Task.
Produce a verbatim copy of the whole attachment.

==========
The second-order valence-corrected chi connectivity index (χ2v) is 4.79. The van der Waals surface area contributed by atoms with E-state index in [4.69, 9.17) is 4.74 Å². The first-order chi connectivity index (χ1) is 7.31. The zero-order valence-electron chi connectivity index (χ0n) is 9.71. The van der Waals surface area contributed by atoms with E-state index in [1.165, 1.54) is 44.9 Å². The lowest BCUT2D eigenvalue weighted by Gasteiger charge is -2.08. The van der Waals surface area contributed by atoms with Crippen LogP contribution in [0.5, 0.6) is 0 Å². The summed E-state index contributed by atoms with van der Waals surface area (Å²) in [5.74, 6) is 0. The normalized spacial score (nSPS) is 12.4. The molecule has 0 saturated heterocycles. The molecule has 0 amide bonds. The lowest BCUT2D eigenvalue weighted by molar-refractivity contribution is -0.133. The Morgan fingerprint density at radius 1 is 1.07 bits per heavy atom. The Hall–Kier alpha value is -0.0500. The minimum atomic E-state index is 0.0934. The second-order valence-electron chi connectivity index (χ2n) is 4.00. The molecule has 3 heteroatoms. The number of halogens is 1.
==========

The second-order valence-corrected chi connectivity index (χ2v) is 4.79. The van der Waals surface area contributed by atoms with E-state index in [4.69, 9.17) is 4.74 Å². The first-order chi connectivity index (χ1) is 7.31. The zero-order valence-electron chi connectivity index (χ0n) is 9.71. The van der Waals surface area contributed by atoms with E-state index in [1.165, 1.54) is 44.9 Å². The lowest BCUT2D eigenvalue weighted by Gasteiger charge is -2.08. The van der Waals surface area contributed by atoms with Crippen LogP contribution in [0.5, 0.6) is 0 Å². The summed E-state index contributed by atoms with van der Waals surface area (Å²) in [5.74, 6) is 0. The normalized spacial score (nSPS) is 12.4. The molecule has 0 saturated heterocycles. The molecule has 0 amide bonds. The lowest BCUT2D eigenvalue weighted by molar-refractivity contribution is -0.133. The Morgan fingerprint density at radius 1 is 1.07 bits per heavy atom. The Hall–Kier alpha value is -0.0500. The minimum atomic E-state index is 0.0934. The second-order valence-electron chi connectivity index (χ2n) is 4.00. The molecule has 3 heteroatoms. The number of halogens is 1.